College Savings Accounts: 529 Plans and ESAs
Find out which one is right for your family.
There are two types of tax-advantaged college savings plans designed to help parents finance higher education: 529 Plans and Education Savings Accounts (also known as ESAs or Coverdell accounts).
Both types of accounts offer tax-deferred growth. As long as the proceeds are used to finance qualified education expenses (like tuition, books, supplies, computers, and room and board), the money—including any gains and investment income—can be withdrawn tax-free. And both plans are considered to be your assets, not your child’s, which means their impact on financial aid is significantly reduced.
But there are some important differences in terms of eligibility and the amounts you can contribute.
Important facts about 529 plans:
- Anyone can open a 529 account.
- Friends and family can contribute to the account regardless of who opened it.
- There are no income limits for opening and funding a 529 account.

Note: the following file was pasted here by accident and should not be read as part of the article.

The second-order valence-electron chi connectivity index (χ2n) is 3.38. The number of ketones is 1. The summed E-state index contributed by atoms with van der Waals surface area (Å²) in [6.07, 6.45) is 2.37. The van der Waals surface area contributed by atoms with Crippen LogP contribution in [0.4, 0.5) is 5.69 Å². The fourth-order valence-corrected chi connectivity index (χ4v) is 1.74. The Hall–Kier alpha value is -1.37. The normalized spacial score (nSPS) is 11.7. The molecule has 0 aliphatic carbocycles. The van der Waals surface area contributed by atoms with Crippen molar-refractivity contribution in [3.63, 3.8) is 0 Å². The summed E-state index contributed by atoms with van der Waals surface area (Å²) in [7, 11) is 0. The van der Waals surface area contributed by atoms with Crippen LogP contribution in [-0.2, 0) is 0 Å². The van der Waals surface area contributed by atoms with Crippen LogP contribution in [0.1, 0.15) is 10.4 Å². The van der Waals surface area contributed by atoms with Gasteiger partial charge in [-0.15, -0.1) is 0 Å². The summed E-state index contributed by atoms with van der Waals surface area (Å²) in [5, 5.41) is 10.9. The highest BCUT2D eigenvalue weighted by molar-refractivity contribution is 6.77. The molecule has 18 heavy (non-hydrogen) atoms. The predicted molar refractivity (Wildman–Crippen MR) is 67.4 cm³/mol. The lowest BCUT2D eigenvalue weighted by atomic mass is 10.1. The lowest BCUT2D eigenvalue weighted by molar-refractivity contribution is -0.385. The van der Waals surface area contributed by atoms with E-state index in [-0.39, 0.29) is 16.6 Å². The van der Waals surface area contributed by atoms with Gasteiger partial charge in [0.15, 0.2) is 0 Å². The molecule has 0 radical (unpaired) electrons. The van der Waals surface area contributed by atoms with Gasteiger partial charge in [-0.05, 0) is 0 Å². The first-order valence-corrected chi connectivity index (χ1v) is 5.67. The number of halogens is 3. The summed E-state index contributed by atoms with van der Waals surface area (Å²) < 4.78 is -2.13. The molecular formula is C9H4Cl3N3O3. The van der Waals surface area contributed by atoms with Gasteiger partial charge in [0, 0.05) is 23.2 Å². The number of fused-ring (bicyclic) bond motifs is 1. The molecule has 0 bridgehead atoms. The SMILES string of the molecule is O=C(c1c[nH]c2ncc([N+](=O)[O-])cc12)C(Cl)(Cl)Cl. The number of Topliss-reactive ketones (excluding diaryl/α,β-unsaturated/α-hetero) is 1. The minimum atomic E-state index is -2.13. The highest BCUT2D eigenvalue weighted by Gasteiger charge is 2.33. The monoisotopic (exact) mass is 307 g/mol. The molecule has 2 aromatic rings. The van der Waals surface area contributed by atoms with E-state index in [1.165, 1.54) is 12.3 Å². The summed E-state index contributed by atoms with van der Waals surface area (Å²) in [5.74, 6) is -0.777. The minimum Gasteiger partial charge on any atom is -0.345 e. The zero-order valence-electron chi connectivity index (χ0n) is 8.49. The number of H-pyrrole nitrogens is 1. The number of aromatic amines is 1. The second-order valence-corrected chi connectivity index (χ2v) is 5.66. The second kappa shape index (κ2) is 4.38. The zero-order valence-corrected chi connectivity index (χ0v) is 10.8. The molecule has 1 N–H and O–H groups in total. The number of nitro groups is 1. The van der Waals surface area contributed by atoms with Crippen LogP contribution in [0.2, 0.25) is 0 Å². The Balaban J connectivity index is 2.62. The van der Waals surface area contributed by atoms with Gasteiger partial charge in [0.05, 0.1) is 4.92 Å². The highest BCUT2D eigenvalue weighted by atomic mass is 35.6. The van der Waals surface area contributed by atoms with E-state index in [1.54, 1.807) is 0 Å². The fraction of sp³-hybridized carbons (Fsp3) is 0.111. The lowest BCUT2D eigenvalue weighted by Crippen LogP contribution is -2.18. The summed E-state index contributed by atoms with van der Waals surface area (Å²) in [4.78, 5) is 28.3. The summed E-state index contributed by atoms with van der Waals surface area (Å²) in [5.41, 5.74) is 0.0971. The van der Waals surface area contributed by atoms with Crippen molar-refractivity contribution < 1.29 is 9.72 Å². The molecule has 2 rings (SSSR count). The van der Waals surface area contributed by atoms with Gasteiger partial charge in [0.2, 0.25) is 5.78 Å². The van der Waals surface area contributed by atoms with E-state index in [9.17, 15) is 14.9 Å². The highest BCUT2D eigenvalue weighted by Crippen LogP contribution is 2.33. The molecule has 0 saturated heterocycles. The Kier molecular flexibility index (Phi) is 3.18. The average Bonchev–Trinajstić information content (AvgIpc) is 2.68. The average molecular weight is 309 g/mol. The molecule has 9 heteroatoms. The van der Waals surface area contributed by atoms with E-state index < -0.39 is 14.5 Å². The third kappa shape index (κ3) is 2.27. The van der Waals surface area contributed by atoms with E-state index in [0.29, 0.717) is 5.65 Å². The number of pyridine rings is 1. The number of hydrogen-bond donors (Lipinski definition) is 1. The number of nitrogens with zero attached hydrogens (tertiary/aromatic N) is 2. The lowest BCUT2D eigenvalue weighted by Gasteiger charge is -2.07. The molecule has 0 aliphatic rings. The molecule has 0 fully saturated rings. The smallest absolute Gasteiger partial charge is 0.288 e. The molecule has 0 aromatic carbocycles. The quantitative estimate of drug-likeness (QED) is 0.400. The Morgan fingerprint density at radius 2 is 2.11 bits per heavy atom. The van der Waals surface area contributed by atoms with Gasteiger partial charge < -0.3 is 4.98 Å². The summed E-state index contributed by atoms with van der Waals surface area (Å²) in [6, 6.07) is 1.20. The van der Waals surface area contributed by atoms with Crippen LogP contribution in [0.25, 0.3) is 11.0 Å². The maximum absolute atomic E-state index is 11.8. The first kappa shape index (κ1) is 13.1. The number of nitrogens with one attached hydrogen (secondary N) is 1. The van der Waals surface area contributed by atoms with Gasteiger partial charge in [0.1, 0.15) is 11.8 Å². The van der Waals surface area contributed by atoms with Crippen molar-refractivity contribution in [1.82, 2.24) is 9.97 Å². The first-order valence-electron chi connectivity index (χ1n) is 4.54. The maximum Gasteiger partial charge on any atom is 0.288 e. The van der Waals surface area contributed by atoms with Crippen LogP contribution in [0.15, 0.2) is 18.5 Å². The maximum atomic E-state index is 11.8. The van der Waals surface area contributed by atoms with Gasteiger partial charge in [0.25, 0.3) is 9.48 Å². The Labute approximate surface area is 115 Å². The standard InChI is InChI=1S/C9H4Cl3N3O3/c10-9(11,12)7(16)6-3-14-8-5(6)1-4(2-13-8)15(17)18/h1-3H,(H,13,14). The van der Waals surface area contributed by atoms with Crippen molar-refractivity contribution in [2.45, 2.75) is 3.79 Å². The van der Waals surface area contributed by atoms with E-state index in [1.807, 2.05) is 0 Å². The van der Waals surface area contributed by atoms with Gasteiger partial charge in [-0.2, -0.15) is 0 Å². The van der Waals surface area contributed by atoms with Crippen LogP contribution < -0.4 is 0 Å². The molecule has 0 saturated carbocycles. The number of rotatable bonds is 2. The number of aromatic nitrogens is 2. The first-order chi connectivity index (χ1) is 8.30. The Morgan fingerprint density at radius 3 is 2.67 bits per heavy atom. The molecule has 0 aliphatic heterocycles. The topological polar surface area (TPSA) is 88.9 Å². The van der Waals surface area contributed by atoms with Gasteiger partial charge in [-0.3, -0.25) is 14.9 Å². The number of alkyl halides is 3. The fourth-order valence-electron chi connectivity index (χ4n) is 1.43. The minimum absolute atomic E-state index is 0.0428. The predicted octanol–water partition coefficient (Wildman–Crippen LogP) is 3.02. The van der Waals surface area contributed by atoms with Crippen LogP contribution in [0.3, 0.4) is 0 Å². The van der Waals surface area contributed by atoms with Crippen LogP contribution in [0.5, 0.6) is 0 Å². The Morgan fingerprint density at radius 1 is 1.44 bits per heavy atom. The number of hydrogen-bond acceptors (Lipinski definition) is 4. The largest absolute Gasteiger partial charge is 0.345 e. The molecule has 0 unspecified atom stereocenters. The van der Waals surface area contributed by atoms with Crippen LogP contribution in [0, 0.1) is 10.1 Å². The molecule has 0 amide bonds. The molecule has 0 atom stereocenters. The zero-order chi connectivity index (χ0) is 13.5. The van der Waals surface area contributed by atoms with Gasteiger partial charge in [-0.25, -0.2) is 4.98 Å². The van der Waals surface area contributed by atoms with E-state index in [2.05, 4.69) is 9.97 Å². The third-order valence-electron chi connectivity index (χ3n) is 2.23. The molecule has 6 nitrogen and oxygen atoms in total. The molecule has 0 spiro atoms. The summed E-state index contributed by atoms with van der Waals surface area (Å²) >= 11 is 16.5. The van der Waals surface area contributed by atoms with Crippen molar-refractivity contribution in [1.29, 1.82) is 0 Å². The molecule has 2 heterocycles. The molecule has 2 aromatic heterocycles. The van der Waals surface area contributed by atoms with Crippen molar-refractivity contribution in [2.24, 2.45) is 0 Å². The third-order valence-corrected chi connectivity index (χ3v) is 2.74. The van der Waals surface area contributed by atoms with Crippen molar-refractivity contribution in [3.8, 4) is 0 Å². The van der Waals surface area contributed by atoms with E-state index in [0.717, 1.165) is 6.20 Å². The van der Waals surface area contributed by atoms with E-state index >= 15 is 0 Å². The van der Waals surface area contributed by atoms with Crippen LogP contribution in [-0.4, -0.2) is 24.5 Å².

- Withdrawals from a 529 account can be used to pay for qualified educational expenses at any eligible U.S. postsecondary institution. Withdrawals cannot be used for elementary or secondary education expenses.
- A 529 plan account has higher contribution limits than other types of education savings accounts and gives the account owner control and flexibility not offered by most other types of college savings accounts.
- Lifetime contributions can total $300,000 or more (the amounts vary by state) per beneficiary.
- If you have the resources, you can jump-start your children’s college funds by depositing up to $65,000 in a single year (a couple can invest up to $130,000) without incurring a gift tax, as long as you make a special election and the contribution is your only gift to that beneficiary for five years (the IRS views the gift as $13,000, or $26,000 for a couple, over five years).
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Important facts about ESAs:
- Only couples with adjusted gross incomes of less than $220,000 are eligible to open ESAs (for individuals, that figure is $110,000).
- Contributions are limited to a maximum of $2,000 per year until the beneficiary's 18th birthday.
- The account must be liquidated at age 30; however, the designated beneficiary may roll over the full balance to a different Coverdell ESA for another family member, thus avoiding the taxes and penalty.